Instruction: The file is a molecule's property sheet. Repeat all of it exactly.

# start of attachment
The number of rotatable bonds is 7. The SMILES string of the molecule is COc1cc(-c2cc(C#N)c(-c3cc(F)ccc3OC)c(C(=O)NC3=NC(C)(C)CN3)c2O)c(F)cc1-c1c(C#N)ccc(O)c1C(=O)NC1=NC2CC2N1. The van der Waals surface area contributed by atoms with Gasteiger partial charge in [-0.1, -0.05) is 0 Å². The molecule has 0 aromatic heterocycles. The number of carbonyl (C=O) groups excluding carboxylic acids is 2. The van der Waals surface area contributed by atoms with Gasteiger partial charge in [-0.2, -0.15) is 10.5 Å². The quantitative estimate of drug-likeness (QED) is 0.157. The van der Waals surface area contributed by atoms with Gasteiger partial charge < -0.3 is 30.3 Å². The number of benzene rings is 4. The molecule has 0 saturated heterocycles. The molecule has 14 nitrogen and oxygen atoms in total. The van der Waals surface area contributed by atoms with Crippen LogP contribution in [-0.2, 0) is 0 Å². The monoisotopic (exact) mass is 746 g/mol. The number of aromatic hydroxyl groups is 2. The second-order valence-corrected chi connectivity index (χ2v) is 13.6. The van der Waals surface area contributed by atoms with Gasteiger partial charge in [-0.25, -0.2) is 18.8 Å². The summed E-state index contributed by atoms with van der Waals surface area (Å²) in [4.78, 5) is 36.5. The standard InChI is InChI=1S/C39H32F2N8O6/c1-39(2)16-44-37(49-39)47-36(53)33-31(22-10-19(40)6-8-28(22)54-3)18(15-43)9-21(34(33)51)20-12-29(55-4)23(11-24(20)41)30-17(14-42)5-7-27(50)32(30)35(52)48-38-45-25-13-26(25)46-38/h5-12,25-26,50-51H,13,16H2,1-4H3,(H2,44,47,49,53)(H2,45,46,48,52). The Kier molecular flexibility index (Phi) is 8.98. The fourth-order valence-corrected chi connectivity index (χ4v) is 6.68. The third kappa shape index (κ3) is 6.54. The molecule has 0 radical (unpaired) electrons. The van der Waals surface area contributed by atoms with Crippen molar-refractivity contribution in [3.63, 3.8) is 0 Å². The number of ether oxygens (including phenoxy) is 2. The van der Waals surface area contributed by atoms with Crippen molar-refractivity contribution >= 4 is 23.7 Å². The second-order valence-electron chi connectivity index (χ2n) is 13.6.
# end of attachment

The number of rotatable bonds is 7. The SMILES string of the molecule is COc1cc(-c2cc(C#N)c(-c3cc(F)ccc3OC)c(C(=O)NC3=NC(C)(C)CN3)c2O)c(F)cc1-c1c(C#N)ccc(O)c1C(=O)NC1=NC2CC2N1. The van der Waals surface area contributed by atoms with Gasteiger partial charge in [-0.1, -0.05) is 0 Å². The molecule has 0 aromatic heterocycles. The number of carbonyl (C=O) groups excluding carboxylic acids is 2. The van der Waals surface area contributed by atoms with Gasteiger partial charge in [-0.2, -0.15) is 10.5 Å². The quantitative estimate of drug-likeness (QED) is 0.157. The van der Waals surface area contributed by atoms with Gasteiger partial charge < -0.3 is 30.3 Å². The number of benzene rings is 4. The molecule has 0 saturated heterocycles. The molecule has 14 nitrogen and oxygen atoms in total. The van der Waals surface area contributed by atoms with Crippen LogP contribution in [-0.2, 0) is 0 Å². The monoisotopic (exact) mass is 746 g/mol. The number of aromatic hydroxyl groups is 2. The second-order valence-corrected chi connectivity index (χ2v) is 13.6. The van der Waals surface area contributed by atoms with Gasteiger partial charge in [-0.25, -0.2) is 18.8 Å². The summed E-state index contributed by atoms with van der Waals surface area (Å²) in [4.78, 5) is 36.5. The standard InChI is InChI=1S/C39H32F2N8O6/c1-39(2)16-44-37(49-39)47-36(53)33-31(22-10-19(40)6-8-28(22)54-3)18(15-43)9-21(34(33)51)20-12-29(55-4)23(11-24(20)41)30-17(14-42)5-7-27(50)32(30)35(52)48-38-45-25-13-26(25)46-38/h5-12,25-26,50-51H,13,16H2,1-4H3,(H2,44,47,49,53)(H2,45,46,48,52). The Kier molecular flexibility index (Phi) is 8.98. The fourth-order valence-corrected chi connectivity index (χ4v) is 6.68. The third kappa shape index (κ3) is 6.54. The molecule has 0 radical (unpaired) electrons. The van der Waals surface area contributed by atoms with Crippen molar-refractivity contribution in [3.63, 3.8) is 0 Å². The number of ether oxygens (including phenoxy) is 2. The van der Waals surface area contributed by atoms with Crippen molar-refractivity contribution >= 4 is 23.7 Å². The second-order valence-electron chi connectivity index (χ2n) is 13.6.